MPlayer is a neat program if you need to do other tasks on videos than just watch them..but it doesn't integrate too well to the desktop, not as well as Totem does, anyway. I think the only codec packages you need are the GStreamer ones; that is, if your Totem uses GStreamer as it's backend (totem-gstreamer vs. totem-xine which uses Xine as it's backend).
It's a shame Fedora doesn't handle this as easily as Ubuntu does, not yet at least. On Ubuntu, if you open a media file that there is no codec for yet, the player app asks if you want the packaging system to search for one, and if such a thing is found (needs an internet connection, of course), it's installed. For the usual formats this is the case, so it's pretty trouble-free for the user. Fedora is slightly more 'cautious' about these codec things, and that means extra work for the user (adding a new reposity, fetching the right packages, ...)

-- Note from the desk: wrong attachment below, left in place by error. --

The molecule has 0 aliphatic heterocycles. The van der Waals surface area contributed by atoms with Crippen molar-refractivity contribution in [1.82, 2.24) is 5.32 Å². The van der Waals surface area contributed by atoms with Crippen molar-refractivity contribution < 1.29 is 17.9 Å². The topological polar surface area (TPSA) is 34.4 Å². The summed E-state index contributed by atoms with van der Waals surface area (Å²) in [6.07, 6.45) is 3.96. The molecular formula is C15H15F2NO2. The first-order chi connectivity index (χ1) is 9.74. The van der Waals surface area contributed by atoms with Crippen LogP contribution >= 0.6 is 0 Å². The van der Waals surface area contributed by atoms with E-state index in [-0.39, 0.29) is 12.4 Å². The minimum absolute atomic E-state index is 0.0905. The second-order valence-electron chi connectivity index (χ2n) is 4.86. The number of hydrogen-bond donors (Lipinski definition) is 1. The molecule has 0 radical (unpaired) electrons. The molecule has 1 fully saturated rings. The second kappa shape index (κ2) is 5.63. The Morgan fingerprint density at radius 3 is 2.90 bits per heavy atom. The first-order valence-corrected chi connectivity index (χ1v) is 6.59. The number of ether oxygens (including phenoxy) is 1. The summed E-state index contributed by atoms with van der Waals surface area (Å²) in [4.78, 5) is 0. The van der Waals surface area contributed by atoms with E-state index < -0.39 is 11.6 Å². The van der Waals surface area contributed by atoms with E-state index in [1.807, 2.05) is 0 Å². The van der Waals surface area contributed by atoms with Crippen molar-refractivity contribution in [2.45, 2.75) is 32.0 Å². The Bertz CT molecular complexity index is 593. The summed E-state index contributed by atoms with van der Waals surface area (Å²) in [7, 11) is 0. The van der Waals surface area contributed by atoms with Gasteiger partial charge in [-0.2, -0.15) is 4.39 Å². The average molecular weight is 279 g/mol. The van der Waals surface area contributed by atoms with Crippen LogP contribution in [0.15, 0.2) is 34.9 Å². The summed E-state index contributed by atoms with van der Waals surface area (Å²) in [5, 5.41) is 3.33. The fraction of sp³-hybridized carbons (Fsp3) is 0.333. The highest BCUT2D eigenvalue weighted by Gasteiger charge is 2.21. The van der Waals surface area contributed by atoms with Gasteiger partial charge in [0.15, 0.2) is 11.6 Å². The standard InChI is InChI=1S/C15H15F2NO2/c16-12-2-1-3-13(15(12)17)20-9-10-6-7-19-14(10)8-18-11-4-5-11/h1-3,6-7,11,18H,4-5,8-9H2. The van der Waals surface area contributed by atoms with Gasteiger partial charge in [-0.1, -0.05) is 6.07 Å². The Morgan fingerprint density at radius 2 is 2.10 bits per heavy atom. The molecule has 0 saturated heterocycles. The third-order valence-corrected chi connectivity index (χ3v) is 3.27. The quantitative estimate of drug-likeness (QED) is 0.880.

Another option is to replace the GStreamer-based Totem (totem-gstreamer or equivalently named) with Xine-based Totem (totem-xine or similar) and install Xine's extralibraries (libxine-extracodecs or xinelibs-extras, can't remember how it was named in Fedora packages). Very same thing as GStreamer, but with a different backend. If you can fetch GStreamer plugins (codecs), though, that's unnecessary trouble.
MPlayer, VLC Player and such are a great addition for some formats, especially VLC player, but as long as you don't need them, I don't recommend installing them. They're just a bunch of extra disk usage and extra menu icons in the system, and make it look more bloated than it needs to be.